CS:GO

ESL announce exclusive ‘Louvre agreement’ with 13 CSGO teams

by Andy Williams

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ESL have announced an exclusive deal with 13 CS:GO teams dubbed the ‘Louvre agreement’ which provides long-term slots in their global Pro League.

Following FACEIT’s Flashpoint League announcement on February 5, ESL have set forth their new agreement with 13 of the world’s leading Counter-Strike teams.

The agreement sees ESL, DreamHack and 13 top-tier CS:GO teams partner to govern the brand-new global ESL Pro League. Participating teams will also become majority stakeholders in the league, granting them their own long-term slot.

ESL
Signatories of the Louvre agreement include the likes of Astralis, FaZe Clan, Team Liquid and Fnatic.

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What is the Louvre agreement?

In effect, the agreement will seek to bring deep-rooted stability to the participating teams by not only providing them with long-term slots in their new 24-team Pro League, but also dishing out shares of revenues and profits from ESL’s Pro Tour events — previously leaked to be 21.25% of all gross revenue and 60% of profits in the first year, although this is yet to be officially confirmed.

Per ESL’s press release statement, “the new agreement further establishes the ESL Pro Tour as one of the most valuable properties in the global business of esports.”

Given that all 13 teams are majority stakeholders in ESL’s new operational model, they will play a pivotal role in the league’s strategic decision-making process.

Teams for Season 11 of ESL Pro League.
ESL
24 teams have been invited to compete in ESL’s global Pro League for Season 11.

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What does the Louvre agreement mean for CS:GO?

The Louvre agreement will alter the landscape of competitive CS:GO. For starters, ESL have scrapped their regionalized approach and moved to a single-division model for their Pro League, inviting 11 more teams to join their founding 13 teams.

Partner teams will retain a spot in the Pro League, while the remaining 11 teams can qualify through their ESL Ranking or directly through the Mountain Dew League (ESL Pro League’s gateway competition) for future seasons.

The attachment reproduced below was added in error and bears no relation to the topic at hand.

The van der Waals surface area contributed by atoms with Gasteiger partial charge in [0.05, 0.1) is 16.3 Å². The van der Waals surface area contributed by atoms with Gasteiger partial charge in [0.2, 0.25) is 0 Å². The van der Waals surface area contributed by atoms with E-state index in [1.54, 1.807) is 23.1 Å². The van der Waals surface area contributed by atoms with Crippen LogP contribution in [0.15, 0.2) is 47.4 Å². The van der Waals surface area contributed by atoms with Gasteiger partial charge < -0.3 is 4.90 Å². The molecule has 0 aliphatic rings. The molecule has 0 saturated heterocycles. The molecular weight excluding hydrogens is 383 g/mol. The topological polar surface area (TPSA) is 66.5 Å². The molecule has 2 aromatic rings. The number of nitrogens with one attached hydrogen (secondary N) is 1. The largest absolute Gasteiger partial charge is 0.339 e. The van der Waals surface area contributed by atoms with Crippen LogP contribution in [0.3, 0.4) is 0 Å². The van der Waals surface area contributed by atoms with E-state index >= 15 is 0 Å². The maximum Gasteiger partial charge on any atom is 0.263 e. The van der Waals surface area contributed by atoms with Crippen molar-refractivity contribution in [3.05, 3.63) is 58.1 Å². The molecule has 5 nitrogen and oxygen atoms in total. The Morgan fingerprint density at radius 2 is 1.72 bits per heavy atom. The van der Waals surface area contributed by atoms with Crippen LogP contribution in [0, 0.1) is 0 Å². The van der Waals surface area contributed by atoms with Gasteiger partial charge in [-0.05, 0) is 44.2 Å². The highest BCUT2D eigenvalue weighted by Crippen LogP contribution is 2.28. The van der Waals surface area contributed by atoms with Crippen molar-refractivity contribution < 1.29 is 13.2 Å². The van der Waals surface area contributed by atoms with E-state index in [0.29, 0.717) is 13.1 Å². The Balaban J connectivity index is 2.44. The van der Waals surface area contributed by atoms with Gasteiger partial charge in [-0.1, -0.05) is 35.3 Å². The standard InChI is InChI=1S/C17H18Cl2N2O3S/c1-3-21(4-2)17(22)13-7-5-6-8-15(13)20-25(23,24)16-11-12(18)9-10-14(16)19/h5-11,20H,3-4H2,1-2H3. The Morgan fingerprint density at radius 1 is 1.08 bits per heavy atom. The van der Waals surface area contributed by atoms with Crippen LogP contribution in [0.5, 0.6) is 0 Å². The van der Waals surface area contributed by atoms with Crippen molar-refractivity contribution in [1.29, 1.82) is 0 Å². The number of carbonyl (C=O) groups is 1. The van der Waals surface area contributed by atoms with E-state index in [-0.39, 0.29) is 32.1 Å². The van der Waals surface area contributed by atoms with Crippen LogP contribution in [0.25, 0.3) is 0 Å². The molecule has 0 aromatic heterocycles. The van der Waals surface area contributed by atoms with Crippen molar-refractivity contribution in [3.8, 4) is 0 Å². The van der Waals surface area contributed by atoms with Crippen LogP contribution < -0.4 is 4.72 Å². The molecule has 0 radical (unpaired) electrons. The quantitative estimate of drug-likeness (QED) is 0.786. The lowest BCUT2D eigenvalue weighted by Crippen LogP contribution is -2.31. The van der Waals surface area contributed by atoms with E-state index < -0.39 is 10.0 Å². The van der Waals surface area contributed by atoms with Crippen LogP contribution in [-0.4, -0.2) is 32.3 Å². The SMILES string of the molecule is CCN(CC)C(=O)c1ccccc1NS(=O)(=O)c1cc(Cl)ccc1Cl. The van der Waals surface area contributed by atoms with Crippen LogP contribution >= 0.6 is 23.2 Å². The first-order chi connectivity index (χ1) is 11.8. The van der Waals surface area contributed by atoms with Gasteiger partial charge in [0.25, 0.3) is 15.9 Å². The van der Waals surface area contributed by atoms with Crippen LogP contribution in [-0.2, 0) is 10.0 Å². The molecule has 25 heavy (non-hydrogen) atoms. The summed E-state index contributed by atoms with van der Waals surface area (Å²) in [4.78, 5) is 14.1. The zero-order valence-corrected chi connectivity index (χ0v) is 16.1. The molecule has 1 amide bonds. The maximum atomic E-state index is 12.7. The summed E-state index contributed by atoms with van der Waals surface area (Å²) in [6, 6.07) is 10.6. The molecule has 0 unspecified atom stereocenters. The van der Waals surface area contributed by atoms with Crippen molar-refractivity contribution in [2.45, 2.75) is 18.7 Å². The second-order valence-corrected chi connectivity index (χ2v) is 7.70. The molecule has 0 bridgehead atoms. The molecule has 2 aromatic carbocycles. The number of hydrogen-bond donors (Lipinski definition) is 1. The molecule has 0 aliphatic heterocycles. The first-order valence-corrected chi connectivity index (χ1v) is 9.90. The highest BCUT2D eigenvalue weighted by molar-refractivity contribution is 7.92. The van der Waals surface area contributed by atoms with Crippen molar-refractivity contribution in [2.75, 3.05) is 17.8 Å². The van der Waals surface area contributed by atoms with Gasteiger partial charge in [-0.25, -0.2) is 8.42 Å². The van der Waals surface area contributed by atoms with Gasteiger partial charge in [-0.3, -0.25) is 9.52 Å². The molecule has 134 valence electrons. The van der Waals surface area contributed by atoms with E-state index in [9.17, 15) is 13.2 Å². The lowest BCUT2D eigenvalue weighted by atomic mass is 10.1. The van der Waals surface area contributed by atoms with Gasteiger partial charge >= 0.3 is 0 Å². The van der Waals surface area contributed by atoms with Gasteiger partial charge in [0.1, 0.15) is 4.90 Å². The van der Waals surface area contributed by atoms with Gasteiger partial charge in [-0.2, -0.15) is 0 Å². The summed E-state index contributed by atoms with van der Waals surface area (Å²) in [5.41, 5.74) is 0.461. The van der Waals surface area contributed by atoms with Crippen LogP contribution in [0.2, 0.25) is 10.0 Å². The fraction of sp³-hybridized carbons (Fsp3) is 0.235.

Coming March 16, ESL’s Pro League will separate the 24 teams into four groups, each comprised of six teams. Matches will take place in a round-robin, best-of-three format, where the winner of each group will earn their chance to play for a direct slot into the semifinals.

All matches starting in Round 3 are set to be played in an arena location, which will build-up to a best-of-five Grand Final. All other ESL Pro Tour events will not be scheduled to take place during the ESL Pro League season.

ESL Pro League new format.
ESL
ESL’s Pro League format grants the top three teams from each group a ticket into the single-elimination bracket.

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ESL’s Chief Product Officer, Sebastian Weishaar, spoke of the “stability and growth” that will come as a by-product of the investment from the agreement’s founding teams. 

“‘The Louvre Agreement,’ as we have grown fond of calling it, is a clear vote of confidence by the best teams in the world (and their players) to create the most valuable products,” Weishaar shared.

“It will build a platform to create stability and growth, without sacrificing the ability for new teams and players to climb to the top,” ​

Helena Kristiansson (ESL)
Pro League teams will compete during a four-week period, which includes a full offline regular season in a studio and a three-day finals event.

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ESL provided Dexerto with the following statement regarding the Pro Tour structure, exclusivity and the ESL Ranking system:

“As an important part of driving the CS:GO ecosystem forward, we have been working with multiple teams to improve and further establish a joint approach to funding the activities in the space. That process started years ago and has been continuing ever since, being adjusted multiple times along the way.

“In-line with the spirit of the Valve blog post, any team playing in our tournaments will remain free to participate in any other tournaments they want. Regarding the ESL Ranking, we have developed it in the past years as a key tool for event invites and seeding and will continue to do so without preventing any team from referring to any other ranking.

“Overall, ESL Pro Tour events will remain open for everyone to play in regardless of if they want to engage in closer business relationships with us beyond their tournament participation."

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ESL partnered teams under the Louvre agreement

  • Astralis
  • Complexity
  • ENCE
  • Evil Geniuses
  • FaZe Clan
  • Fnatic
  • G2 Esports
  • Mousesports
  • Natus Vincere
  • Ninja in Pyjamas
  • Team Liquid
  • Team Vitality
  • 100 Thieves

Remaining 11 invited ESL Pro League teams (Season 11)

  • BOOM
  • Forze
  • Furia Esports
  • Godsent
  • Heroic
  • North
  • OG Esports
  • Rengades
  • Sharks Esports
  • Tyloo
  • Virtus.pro

Some glaring omissions include Immortals-owned MiBR and former major winners, Cloud9 — who have both pledged their allegiance to FACEIT's Flashpoint League, alongside the likes of Dignitas, MAD Lions and Gen.G.